Beyond the relationship that I built with the students, I also tailored assignments to allow for freedom in expression. I was careful not to overwhelm them with assignments which centered completely upon their personal creativity. I was tentative to do so because I feel that this is a major miscue in education concerning creativity. Individuals not accustomed to writing creatively often are overwhelmed by assignments which center on their ability. They feel that they will be judged or too closely related to the work that they pen. In light of this belief, in initial creative assignments, I chose to create a poetry assignment which allowed for borrowing from other, more established minds. To the students, those published have an established ethos. When ideas or quotes are used from others it distances the student from what is said in the works. It is important to wean the student from this type of exercise. However, it is an excellent way to incorporate the beginnings of creativity. I gave the students the choice of writing their own piece or using the mad lib format. It is an easy way to incorporate different ability and confidence levels.

A second way to incorporate creative thinking in the classroom is to supply creative stimulation to students. In my three week experience, I found music to be most beneficial. I wanted students to express how they feel. After the poetry assignment, some students were still not creatively engaged. So I needed to manipulate, once again maintaining the student-centered approach to curriculum. I had students bring in music to play on class players. I concluded that I could have students express their opinions and feelings through music that they had brought in. This would allow students a new creative medium while illustrating what opinions and likes/dislikes they had about creative works. It was almost a clandestine approach. Everyone was engaged. It is clear that students need different experiences to allow them to express their creativity.

A final comment about the experience and its relation to my inquiry the role of assessment and its relation to student creativity. I will give one guess concerning the most asked question during all creative assignments How are we going to be graded (What if mine doesn't make sense/ does it have to rhyme/ do I have to use specific words or colors)? This is a very antagonizing aspect concerning creativity. I maintained an upside-down approach toward assessment, one which I detailed in my initial inquiry project. I chose to concentrate on the expression rather than the details of the writing. This type of assessment philosophy was most congruent with my overall goal and allowed me to concentrate on the students' expression rather than correctness in expression. Once the students were aware of the assessment, it was less stressful and more students remained on task. It was extremely evident that type of assessment affected which students would complete the assignment which would not. Those that were tentative and not confident about their abilities remained static and unmotivated during the initial explanation of assignment and assessment. I explained, at first, that assessment would be contingent upon following directions and expression of ideas. I unknowingly did exactly what I was trying not to do I put emphasis on the creation and expression of ideas instead of on effort. This immediately suggested to the students that they would be assessed according to ability while I was under the assumption that creativity would be seen as effort. After interacting with students and sensing the general fear in the classroom environment, I quickly realized my blunder and manipulated the assessment to more effort related goals.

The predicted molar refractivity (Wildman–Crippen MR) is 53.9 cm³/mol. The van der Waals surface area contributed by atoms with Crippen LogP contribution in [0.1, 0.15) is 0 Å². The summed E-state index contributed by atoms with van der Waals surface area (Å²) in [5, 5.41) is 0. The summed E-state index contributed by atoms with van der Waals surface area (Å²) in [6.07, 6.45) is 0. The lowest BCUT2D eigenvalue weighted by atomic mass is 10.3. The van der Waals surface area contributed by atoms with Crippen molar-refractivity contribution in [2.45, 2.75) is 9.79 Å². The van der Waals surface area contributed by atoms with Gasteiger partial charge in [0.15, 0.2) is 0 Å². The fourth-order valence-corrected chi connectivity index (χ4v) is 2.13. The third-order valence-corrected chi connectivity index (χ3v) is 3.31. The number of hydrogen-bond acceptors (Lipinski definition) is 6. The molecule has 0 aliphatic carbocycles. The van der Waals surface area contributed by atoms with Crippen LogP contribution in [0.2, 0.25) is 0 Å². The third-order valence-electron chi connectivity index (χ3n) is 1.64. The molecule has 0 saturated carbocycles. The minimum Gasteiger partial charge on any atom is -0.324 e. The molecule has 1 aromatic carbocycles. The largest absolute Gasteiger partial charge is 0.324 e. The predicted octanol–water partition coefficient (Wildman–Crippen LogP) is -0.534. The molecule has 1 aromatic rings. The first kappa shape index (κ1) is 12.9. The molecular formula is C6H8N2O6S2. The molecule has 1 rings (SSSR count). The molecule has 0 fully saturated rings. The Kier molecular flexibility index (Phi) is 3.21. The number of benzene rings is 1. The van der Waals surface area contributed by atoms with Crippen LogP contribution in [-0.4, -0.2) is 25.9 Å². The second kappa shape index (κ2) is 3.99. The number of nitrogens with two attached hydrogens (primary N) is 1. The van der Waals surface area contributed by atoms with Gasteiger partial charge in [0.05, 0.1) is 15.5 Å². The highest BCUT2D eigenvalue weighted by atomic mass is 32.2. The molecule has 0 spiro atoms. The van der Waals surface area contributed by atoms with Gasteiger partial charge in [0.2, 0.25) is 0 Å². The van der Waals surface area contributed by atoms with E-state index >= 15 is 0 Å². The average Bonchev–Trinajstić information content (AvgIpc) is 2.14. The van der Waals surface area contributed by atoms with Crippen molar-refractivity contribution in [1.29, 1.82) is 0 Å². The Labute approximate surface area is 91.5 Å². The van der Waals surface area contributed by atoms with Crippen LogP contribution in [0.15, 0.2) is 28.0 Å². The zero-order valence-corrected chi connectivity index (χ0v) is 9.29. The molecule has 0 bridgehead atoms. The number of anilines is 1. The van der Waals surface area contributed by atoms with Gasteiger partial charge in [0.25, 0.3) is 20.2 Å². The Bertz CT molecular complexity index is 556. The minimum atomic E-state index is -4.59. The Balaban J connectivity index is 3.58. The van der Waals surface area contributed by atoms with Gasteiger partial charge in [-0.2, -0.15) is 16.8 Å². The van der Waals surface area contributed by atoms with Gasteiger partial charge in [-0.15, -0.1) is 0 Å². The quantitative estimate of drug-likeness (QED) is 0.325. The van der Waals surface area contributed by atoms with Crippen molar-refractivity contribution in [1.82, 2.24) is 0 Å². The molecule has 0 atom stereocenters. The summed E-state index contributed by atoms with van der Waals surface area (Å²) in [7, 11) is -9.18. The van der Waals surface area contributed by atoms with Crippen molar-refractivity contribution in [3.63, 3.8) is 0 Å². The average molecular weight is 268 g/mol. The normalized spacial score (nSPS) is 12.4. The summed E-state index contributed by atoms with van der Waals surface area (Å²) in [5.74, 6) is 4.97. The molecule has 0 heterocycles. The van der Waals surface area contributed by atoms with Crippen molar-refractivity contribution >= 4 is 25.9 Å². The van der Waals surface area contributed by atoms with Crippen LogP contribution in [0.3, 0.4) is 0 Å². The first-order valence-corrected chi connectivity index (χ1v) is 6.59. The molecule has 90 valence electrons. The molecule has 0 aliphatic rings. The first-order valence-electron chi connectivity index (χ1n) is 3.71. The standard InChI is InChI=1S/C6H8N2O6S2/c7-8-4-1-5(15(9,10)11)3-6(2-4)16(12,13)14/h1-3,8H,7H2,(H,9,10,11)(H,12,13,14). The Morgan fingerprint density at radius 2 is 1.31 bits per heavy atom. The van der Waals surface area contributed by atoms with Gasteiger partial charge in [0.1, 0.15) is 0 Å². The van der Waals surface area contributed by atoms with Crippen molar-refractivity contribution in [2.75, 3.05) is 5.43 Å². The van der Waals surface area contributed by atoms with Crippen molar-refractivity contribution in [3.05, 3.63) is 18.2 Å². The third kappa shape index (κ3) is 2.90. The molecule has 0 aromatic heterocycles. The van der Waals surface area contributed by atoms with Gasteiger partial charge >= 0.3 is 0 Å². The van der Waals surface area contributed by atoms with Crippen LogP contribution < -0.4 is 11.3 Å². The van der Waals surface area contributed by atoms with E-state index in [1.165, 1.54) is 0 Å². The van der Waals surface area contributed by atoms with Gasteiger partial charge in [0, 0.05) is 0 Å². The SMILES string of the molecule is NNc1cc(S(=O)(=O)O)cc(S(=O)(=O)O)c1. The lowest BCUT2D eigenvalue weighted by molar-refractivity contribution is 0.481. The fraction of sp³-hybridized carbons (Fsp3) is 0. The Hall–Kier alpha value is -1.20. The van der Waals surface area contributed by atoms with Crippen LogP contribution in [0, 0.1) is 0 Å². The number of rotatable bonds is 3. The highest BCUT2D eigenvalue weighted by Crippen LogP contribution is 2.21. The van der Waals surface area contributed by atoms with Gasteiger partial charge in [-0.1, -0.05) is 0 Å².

In conclusion, I used much of my inquiry in my classroom. In the beginning, I felt that I would not be able to explore creativity in the classroom it was apparent that the students had not written in quite some time. In the end, I realize now that I had the opportunity to interact with a special group, one with specific interests and needs. I have learned to tailor what I am doing to fit student needs. A student centered classroom is a more authentic learning environment.